Crater on Mars named after Bonneville....
Spirit reaches Bonneville
Meanwhile, carrying out its day job, Spirit has finally peered down into an impact crater called Bonneville. It is the first view of a good-sized impact crater on Mars ever taken from this vantagepoint, said Matt Golombek of NASA'* Jet Propulsion Laboratory (JPL).
Scientists plan to use the Orion picture to help plan future astronomical observations from Mars.
The crater does not appear to harbor any sedimentary rock outcroppings, like what was found at the Opportunity landing site, Golombek said at a press conference today. Instead, the rocks around the rim appear to all be similar to rocks the rover has encountered running up to the rim. They are all thought to have been cast out by an ancient impact.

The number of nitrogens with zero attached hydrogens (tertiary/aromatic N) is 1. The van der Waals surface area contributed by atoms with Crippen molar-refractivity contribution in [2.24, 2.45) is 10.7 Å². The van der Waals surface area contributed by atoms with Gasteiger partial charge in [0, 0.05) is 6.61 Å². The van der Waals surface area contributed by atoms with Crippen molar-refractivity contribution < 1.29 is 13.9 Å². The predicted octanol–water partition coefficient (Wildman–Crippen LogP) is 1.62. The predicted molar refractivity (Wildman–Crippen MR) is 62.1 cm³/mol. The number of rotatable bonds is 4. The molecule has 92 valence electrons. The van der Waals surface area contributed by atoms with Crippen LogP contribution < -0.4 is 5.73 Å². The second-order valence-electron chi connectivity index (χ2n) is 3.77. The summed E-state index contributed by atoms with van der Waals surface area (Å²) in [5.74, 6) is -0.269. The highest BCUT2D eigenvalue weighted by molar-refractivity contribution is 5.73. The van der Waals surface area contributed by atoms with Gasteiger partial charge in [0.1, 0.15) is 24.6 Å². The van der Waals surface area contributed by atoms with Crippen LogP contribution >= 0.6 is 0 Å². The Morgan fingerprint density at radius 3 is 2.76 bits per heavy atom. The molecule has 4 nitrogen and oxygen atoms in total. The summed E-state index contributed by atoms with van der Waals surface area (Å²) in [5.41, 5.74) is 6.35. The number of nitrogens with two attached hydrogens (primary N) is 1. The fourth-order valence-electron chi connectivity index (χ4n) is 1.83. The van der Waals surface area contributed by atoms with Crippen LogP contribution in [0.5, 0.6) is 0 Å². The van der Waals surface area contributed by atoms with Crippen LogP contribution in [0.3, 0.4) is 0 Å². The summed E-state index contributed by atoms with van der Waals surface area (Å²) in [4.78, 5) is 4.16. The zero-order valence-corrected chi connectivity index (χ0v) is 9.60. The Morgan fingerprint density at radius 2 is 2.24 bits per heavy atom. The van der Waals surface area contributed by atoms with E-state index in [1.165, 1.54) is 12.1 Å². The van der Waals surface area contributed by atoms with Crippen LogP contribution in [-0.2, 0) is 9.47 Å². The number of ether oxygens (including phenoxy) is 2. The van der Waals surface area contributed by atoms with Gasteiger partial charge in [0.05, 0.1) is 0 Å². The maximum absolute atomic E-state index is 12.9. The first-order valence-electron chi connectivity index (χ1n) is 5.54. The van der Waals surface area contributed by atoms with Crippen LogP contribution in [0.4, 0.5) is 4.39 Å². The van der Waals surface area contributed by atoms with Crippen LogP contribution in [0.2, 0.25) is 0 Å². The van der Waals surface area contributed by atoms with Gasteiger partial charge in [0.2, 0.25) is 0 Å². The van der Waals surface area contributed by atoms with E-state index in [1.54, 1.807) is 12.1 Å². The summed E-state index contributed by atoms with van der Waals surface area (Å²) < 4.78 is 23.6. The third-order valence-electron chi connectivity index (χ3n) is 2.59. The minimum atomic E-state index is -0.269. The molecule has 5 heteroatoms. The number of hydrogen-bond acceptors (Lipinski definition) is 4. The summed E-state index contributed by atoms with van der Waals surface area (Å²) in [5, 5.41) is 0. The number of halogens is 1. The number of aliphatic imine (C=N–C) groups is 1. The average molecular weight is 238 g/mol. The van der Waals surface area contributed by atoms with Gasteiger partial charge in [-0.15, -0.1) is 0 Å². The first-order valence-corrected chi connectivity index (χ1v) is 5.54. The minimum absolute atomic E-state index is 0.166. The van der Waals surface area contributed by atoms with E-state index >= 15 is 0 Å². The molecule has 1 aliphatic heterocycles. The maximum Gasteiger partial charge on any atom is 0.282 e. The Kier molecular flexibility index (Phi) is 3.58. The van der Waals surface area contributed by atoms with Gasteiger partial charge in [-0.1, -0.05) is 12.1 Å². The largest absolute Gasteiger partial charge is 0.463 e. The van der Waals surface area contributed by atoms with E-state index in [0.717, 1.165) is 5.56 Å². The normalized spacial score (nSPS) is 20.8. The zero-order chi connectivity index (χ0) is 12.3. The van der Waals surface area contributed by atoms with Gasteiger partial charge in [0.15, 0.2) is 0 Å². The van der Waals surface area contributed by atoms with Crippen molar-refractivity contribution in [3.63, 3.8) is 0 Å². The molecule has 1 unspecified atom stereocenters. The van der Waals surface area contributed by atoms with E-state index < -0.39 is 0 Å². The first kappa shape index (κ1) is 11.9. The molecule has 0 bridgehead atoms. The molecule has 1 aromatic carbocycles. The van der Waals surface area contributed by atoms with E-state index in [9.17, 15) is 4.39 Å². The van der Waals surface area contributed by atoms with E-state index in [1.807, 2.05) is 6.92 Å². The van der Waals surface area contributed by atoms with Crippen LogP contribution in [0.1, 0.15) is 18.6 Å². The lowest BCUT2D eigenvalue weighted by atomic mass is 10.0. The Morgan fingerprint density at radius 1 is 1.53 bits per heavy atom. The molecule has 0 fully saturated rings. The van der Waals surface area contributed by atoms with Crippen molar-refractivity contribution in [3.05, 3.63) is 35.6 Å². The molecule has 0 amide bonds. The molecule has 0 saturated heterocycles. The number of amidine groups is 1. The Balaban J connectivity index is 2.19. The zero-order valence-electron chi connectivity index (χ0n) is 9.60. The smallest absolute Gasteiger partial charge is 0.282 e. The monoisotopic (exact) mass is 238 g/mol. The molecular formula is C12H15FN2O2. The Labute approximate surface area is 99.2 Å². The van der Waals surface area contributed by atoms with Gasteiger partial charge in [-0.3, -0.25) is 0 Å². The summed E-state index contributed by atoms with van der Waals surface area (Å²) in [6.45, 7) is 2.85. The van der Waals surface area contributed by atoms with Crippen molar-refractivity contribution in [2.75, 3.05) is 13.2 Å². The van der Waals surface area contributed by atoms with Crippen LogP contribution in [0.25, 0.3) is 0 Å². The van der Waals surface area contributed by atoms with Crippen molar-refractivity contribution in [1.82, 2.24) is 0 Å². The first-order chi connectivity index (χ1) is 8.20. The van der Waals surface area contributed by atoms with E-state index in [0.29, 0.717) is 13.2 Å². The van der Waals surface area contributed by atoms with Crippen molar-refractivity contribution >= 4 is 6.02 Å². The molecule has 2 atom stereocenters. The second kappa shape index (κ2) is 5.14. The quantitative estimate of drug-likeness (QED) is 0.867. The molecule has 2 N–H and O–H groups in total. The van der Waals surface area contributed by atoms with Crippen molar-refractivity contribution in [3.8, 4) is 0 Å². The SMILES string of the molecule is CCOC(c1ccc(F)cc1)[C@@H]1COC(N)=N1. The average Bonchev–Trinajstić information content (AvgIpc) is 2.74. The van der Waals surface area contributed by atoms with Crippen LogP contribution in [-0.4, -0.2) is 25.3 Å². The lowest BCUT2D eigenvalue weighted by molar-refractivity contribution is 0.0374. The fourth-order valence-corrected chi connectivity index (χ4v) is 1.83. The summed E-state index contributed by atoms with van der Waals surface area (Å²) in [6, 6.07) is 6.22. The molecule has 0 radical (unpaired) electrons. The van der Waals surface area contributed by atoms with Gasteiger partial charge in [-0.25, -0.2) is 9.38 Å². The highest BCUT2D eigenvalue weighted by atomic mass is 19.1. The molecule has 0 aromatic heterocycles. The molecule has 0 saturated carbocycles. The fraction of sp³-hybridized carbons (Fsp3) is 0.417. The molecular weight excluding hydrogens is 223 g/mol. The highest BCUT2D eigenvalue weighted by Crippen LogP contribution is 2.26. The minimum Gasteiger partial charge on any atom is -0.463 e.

The lack of outcroppings of bedrock is somewhat of a disappointment for scientists, because it suggest there might not be any easy-to-find signs of standing water at the Spirit site. The craft has found signs of past water associated with volcanic activity, but not the sort of soggy situation revealed by Opportunity.
Spirit will explore the crater rim for a week or two before deciding whether to drive down in or move on toward the distant East Hills. The decision will be made based on both science and rover safety.
On the other side of the planet, the Opportunity rover is in the process of analyzing the "blueberry bowl," a high concentration of BB-sized spheres. Scientists are confident the spheres, which they sometimes call blueberries, formed in water, but they don't yet know their composition.